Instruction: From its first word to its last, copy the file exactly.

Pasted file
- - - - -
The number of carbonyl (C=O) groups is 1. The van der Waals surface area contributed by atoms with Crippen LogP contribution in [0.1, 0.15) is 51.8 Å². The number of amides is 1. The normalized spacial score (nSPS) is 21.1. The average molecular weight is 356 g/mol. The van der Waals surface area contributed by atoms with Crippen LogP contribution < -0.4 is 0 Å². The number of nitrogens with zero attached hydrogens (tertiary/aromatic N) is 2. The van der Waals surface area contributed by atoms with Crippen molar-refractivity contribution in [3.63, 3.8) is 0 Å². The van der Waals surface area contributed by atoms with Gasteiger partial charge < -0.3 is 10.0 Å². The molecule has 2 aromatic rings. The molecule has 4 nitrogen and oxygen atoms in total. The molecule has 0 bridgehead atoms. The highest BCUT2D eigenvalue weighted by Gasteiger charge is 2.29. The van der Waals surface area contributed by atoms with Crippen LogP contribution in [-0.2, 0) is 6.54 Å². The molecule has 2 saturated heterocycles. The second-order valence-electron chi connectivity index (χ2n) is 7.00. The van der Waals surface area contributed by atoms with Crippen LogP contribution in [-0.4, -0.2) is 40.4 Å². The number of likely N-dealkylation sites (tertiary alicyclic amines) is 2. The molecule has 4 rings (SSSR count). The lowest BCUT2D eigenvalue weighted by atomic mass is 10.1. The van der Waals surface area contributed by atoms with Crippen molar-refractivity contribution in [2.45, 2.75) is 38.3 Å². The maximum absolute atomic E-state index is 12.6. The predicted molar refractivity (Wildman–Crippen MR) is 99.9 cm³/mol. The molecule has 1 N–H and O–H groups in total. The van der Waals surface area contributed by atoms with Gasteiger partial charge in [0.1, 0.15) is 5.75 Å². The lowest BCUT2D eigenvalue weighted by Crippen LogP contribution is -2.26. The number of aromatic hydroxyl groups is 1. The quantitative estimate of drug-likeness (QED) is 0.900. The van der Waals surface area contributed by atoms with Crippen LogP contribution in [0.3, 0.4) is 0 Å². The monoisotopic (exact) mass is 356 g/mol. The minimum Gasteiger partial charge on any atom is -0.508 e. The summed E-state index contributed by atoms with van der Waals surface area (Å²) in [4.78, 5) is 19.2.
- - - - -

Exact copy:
The number of carbonyl (C=O) groups is 1. The van der Waals surface area contributed by atoms with Crippen LogP contribution in [0.1, 0.15) is 51.8 Å². The number of amides is 1. The normalized spacial score (nSPS) is 21.1. The average molecular weight is 356 g/mol. The van der Waals surface area contributed by atoms with Crippen LogP contribution < -0.4 is 0 Å². The number of nitrogens with zero attached hydrogens (tertiary/aromatic N) is 2. The van der Waals surface area contributed by atoms with Crippen molar-refractivity contribution in [3.63, 3.8) is 0 Å². The van der Waals surface area contributed by atoms with Gasteiger partial charge < -0.3 is 10.0 Å². The molecule has 2 aromatic rings. The molecule has 4 nitrogen and oxygen atoms in total. The molecule has 0 bridgehead atoms. The highest BCUT2D eigenvalue weighted by Gasteiger charge is 2.29. The van der Waals surface area contributed by atoms with Crippen LogP contribution in [-0.2, 0) is 6.54 Å². The molecule has 2 saturated heterocycles. The second-order valence-electron chi connectivity index (χ2n) is 7.00. The van der Waals surface area contributed by atoms with Crippen LogP contribution in [-0.4, -0.2) is 40.4 Å². The number of likely N-dealkylation sites (tertiary alicyclic amines) is 2. The molecule has 4 rings (SSSR count). The lowest BCUT2D eigenvalue weighted by atomic mass is 10.1. The van der Waals surface area contributed by atoms with Crippen molar-refractivity contribution in [2.45, 2.75) is 38.3 Å². The maximum absolute atomic E-state index is 12.6. The predicted molar refractivity (Wildman–Crippen MR) is 99.9 cm³/mol. The molecule has 1 N–H and O–H groups in total. The van der Waals surface area contributed by atoms with Gasteiger partial charge in [0.1, 0.15) is 5.75 Å². The lowest BCUT2D eigenvalue weighted by Crippen LogP contribution is -2.26. The number of aromatic hydroxyl groups is 1. The quantitative estimate of drug-likeness (QED) is 0.900. The van der Waals surface area contributed by atoms with Crippen LogP contribution in [0.3, 0.4) is 0 Å². The monoisotopic (exact) mass is 356 g/mol. The minimum Gasteiger partial charge on any atom is -0.508 e. The summed E-state index contributed by atoms with van der Waals surface area (Å²) in [4.78, 5) is 19.2.